Federal Circuit Clarifies The Scope Of Its Jurisdiction Over Walker Process Antitrust Claims In Chandler. v. Phoenix Services LLC

Published date19 August 2021
Subject MatterAnti-trust/Competition Law, Intellectual Property, Antitrust, EU Competition , Patent
Law FirmHaug Partners
AuthorMr David Shotlander and Tiffany Jang

On June 10, 2021, the Federal Circuit issued a precedential order in Chandler v. Phx. Servs. LLC, No. 2020-1848 (Fed. Cir. Jun. 10, 2021) that clarified the scope of its jurisdiction over Walker Process1 claims of monopolization brought under ' 2 of the Sherman Act. Walker Process holds that a party that knowingly asserts a fraudulently procured patent in an effort to monopolize a market may be liable for an antitrust violation. To prevail in a Walker Process action, a claimant must prove (i) that a patentee secured its patent through knowing and willful fraud upon the PTO, then maintained and enforced the patent despite knowledge of the fraud, and (ii) all other elements required to prove a monopolization or attempted monopolization claim under the Sherman Act.2 Because Walker Process claims typically arise as counterclaims in patent litigation, the Federal Circuit often hears appeals on Walker Process claims as a matter of course.3 However, a Walker Process claim may be brought as a "standalone claim" (i.e. outside of patent litigation), and the Federal Circuit's decision in Chandler sought to clarify when the court has jurisdiction over such claims.

Heat On-The-Fly's U.S. Patent No. 8,171,993 (the '993 patent) is directed to methods of using a fracking technology.4 During prosecution, the sole inventor and Heat On-The-Fly owner, Mark Hefley, failed to disclose 61 prior public uses of the claimed invention that occurred more than a year before the patent application was filed.5 Plaintiffs Ronald Chandler, Chandler Manufacturing, LLC, Newco Enterprises, LLC, and Supertherm Heating Services, LLC (Chandler) alleged that Heat On-The-Fly asserted the '993 patent, and further that this enforcement "continued in various forms" following Defendants Phoenix Services, LLC and Mark Fisher's (Phoenix) acquisition of Heat On-The-Fly and the '993 patent.6 In an unrelated suit in 2018,7 the Federal Circuit declared the '993 patent unenforceable on account of the knowing failure to disclose prior uses during prosecution.8 Thereafter, in the present case, Chandler brought a Walker Process antitrust claim against Phoenix over continued assertion of the '993 patent. The question the Federal Circuit faced was whether it has jurisdiction over an appeal to a standalone Walker Process antitrust claim that involves ancillary patent law issues. The court concluded that it did not.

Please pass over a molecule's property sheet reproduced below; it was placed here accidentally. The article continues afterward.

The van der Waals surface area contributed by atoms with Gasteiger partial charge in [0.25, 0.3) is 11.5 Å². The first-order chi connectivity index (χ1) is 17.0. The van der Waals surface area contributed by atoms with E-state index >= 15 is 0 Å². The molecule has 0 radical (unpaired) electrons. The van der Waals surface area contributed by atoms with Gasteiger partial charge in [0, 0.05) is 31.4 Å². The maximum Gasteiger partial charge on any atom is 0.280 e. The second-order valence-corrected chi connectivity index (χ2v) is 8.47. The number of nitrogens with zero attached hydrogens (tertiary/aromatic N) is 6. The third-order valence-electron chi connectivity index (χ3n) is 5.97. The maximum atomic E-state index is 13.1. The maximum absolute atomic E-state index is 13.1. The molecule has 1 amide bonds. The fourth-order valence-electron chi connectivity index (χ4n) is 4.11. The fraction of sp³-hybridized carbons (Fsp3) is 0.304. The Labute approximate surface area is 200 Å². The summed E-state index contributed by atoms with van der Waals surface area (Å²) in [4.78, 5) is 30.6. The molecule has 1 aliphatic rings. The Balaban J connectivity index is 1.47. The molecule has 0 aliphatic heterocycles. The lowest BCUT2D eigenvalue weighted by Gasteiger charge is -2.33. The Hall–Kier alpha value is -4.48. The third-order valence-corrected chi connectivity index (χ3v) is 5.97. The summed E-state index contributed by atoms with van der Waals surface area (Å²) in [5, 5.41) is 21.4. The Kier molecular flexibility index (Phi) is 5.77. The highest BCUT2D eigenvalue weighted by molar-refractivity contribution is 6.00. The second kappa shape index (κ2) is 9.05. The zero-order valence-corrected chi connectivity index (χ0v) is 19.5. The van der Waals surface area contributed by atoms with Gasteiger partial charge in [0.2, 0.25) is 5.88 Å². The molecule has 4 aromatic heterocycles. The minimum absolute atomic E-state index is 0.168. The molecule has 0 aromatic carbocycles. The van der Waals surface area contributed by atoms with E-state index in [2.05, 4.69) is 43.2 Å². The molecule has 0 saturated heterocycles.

The statutory source of the Federal Circuit's jurisdiction is 28 U.S.C. ' 1295(a)(1), which states that the court's jurisdiction extends to appeals from the district courts "in any civil action arising under, or in any civil action in which a party has asserted a compulsory counterclaim arising under, any Act of Congress...

To continue reading

Request your trial

VLEX uses login cookies to provide you with a better browsing experience. If you click on 'Accept' or continue browsing this site we consider that you accept our cookie policy. ACCEPT